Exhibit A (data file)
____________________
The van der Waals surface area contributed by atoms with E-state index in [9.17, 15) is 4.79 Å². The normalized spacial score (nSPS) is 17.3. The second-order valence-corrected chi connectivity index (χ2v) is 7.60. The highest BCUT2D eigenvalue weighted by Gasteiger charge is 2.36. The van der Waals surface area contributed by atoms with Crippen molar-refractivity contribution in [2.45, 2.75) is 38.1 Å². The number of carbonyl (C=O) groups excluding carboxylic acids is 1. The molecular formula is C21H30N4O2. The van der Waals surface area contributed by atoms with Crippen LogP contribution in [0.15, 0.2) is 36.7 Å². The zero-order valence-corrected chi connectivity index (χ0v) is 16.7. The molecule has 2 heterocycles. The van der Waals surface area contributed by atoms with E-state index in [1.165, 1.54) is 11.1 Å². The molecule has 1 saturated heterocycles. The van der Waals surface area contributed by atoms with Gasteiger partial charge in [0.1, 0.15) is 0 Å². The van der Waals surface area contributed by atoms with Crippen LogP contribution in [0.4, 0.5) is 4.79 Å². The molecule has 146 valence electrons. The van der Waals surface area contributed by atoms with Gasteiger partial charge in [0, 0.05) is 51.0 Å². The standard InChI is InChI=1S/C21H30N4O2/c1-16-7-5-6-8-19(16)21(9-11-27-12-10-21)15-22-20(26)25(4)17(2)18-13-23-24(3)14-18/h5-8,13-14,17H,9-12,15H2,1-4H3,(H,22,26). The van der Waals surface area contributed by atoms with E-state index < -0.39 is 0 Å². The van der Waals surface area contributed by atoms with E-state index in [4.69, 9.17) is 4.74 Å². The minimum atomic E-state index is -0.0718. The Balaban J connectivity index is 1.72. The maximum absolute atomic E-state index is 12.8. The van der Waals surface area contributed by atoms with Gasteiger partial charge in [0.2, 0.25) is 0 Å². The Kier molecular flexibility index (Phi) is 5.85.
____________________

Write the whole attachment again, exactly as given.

The van der Waals surface area contributed by atoms with E-state index in [9.17, 15) is 4.79 Å². The normalized spacial score (nSPS) is 17.3. The second-order valence-corrected chi connectivity index (χ2v) is 7.60. The highest BCUT2D eigenvalue weighted by Gasteiger charge is 2.36. The van der Waals surface area contributed by atoms with Crippen molar-refractivity contribution in [2.45, 2.75) is 38.1 Å². The number of carbonyl (C=O) groups excluding carboxylic acids is 1. The molecular formula is C21H30N4O2. The van der Waals surface area contributed by atoms with Crippen LogP contribution in [0.15, 0.2) is 36.7 Å². The zero-order valence-corrected chi connectivity index (χ0v) is 16.7. The molecule has 2 heterocycles. The van der Waals surface area contributed by atoms with E-state index in [1.165, 1.54) is 11.1 Å². The molecule has 1 saturated heterocycles. The van der Waals surface area contributed by atoms with Gasteiger partial charge in [0.1, 0.15) is 0 Å². The van der Waals surface area contributed by atoms with Crippen LogP contribution in [0.4, 0.5) is 4.79 Å². The molecule has 146 valence electrons. The van der Waals surface area contributed by atoms with Gasteiger partial charge in [0, 0.05) is 51.0 Å². The standard InChI is InChI=1S/C21H30N4O2/c1-16-7-5-6-8-19(16)21(9-11-27-12-10-21)15-22-20(26)25(4)17(2)18-13-23-24(3)14-18/h5-8,13-14,17H,9-12,15H2,1-4H3,(H,22,26). The van der Waals surface area contributed by atoms with E-state index < -0.39 is 0 Å². The van der Waals surface area contributed by atoms with E-state index in [4.69, 9.17) is 4.74 Å². The minimum atomic E-state index is -0.0718. The Balaban J connectivity index is 1.72. The maximum absolute atomic E-state index is 12.8. The van der Waals surface area contributed by atoms with Gasteiger partial charge in [0.2, 0.25) is 0 Å². The Kier molecular flexibility index (Phi) is 5.85.